Head of Iowa FFA Foundation sued for sexual harassment

By: - August 1, 2022 4:06 pm

The Iowa Future Farmers of America Foundation is being sued by a former employee for sexual harassment. (Photo by Getty Images)

The head of the foundation that supports that Iowa Future Farmers of America is being sued by a former employee for sexual harassment.

Emily Niemeyer of Polk County, a former administrative assistant for the Iowa FFA Foundation, is suing the foundation as well as Joshua Remington, the foundation’s executive director, and the foundation’s communications manager, Bryon Weesner.

Niemeyer’s lawsuit states she was hired by the foundation in February 2020, and reported directly to Remington. Throughout her employment at the foundation, Niemeyer claims, Remington made sexually harassing comments to her, such as telling her he “didn’t get laid” on his wedding night because his wife was so drunk, and telling her about a female classmate from his college days who “wore low cut tops” to curry favor with a professor.

Remington is also alleged to have made derogatory and misogynistic comments about women, in part by referring to a new female board member as an entitled “trophy wife.”

The lawsuit also alleges Weesner made sexually harassing comments to Niemeyer, telling her that a white T-shirt she was wearing would “look better wet,” and bragging about his previous employer having to pay a large settlement to a coworker who brought a sexual harassment claim against him.

Remington and Niemeyer had regular one-on-one meetings to discuss ongoing and upcoming projects, during which Niemeyer would make suggestions that Remington adopt and present to other Iowa FFA members as his own ideas, taking full credit for them, the lawsuit claims.

He also repeatedly asked Niemeyer to help with his and Weesner’s social-media duties, stating that it was foolish for the foundation to pay himself or Weesner $5 for something Niemeyer could do for $1.

In June 2020, after Remington learned Niemeyer and her husband were trying to start a family, Remington allegedly told her, “It would be an inconvenience if you were pregnant at this time since it will impact our workflow for the foundation. If you were not here, it would require me to find someone to replace you.”

That same month, in anticipation of a large group event at Iowa FFA, Niemeyer told Remington her doctor suggested she avoid large-group events given the COVID-19 pandemic, but would work from home as other employees were allowed to do. When she returned to work after the event, Remington allegedly informed her that he considered her a “no show” for the event. She was later placed on a performance improvement plan and was issued a written warning for “failure to meet work standards” and “insubordination or refusal to comply with instructions.”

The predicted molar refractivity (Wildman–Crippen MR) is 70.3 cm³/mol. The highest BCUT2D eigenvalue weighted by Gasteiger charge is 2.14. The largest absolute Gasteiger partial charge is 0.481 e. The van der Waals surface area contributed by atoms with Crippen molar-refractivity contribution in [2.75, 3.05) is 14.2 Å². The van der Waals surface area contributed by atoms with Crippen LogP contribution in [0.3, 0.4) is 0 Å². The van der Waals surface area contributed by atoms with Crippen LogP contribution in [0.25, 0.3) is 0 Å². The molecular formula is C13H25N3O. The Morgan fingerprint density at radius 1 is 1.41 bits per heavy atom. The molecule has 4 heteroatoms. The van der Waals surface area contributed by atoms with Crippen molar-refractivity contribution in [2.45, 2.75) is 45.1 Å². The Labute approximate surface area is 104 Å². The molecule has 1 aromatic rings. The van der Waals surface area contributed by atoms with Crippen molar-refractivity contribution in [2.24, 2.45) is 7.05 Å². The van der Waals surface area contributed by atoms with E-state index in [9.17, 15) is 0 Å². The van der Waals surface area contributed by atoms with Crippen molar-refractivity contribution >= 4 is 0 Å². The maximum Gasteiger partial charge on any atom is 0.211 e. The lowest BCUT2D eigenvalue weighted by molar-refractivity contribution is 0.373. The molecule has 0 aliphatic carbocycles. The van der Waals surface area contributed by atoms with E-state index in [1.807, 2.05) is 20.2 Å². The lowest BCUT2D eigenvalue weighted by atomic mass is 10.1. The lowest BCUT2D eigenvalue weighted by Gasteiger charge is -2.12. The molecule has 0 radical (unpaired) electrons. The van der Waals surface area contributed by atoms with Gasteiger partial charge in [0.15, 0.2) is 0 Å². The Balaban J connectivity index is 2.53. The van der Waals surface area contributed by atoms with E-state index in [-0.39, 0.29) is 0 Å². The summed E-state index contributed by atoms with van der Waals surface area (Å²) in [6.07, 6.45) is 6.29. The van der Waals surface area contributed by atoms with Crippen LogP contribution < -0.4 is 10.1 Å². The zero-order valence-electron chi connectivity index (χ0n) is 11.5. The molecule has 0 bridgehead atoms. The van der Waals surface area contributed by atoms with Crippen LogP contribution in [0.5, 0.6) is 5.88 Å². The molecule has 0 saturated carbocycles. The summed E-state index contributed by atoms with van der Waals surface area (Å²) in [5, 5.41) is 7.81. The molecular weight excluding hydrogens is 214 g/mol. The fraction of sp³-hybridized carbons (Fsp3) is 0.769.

She later complained to Iowa FFA Executive Committee member Ron Zelle of sexual discrimination and sexual harassment. After learning of Niemeyer’s complaints, Remington “completely ostracized her by cutting off all lines of communication,” the lawsuit alleges. The Iowa FFA board of directors later concluded that Niemeyer’s complaints were without merit, and it upheld a previous decision denying her request that she be allowed to record her one-on-one meetings with Remington.

In December 2020, Niemeyer allegedly overheard Remington make multiple comments about her during a phone conversation in which he described her as “a lawsuit waiting to happen.” A few weeks later, the lawsuit alleges, Iowa FFA “constructively discharged” her – suggesting she felt forced to resign at that time.

Her lawsuit seeks unspecified damages for sexual harassment, retaliation and discrimination related to gender or pregnancy.

The foundation has yet to file a response to the lawsuit. Remington said Monday he had not seen Niemeyer’s lawsuit and declined to comment.

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Clark Kauffman
Clark Kauffman

Deputy Editor Clark Kauffman has worked during the past 30 years as both an investigative reporter and editorial writer at two of Iowa’s largest newspapers, the Des Moines Register and the Quad-City Times. He has won numerous state and national awards for reporting and editorial writing. His 2004 series on prosecutorial misconduct in Iowa was named a finalist for the Pulitzer Prize for Investigative Reporting. From October 2018 through November 2019, Kauffman was an assistant ombudsman for the Iowa Office of Ombudsman, an agency that investigates citizens’ complaints of wrongdoing within state and local government agencies.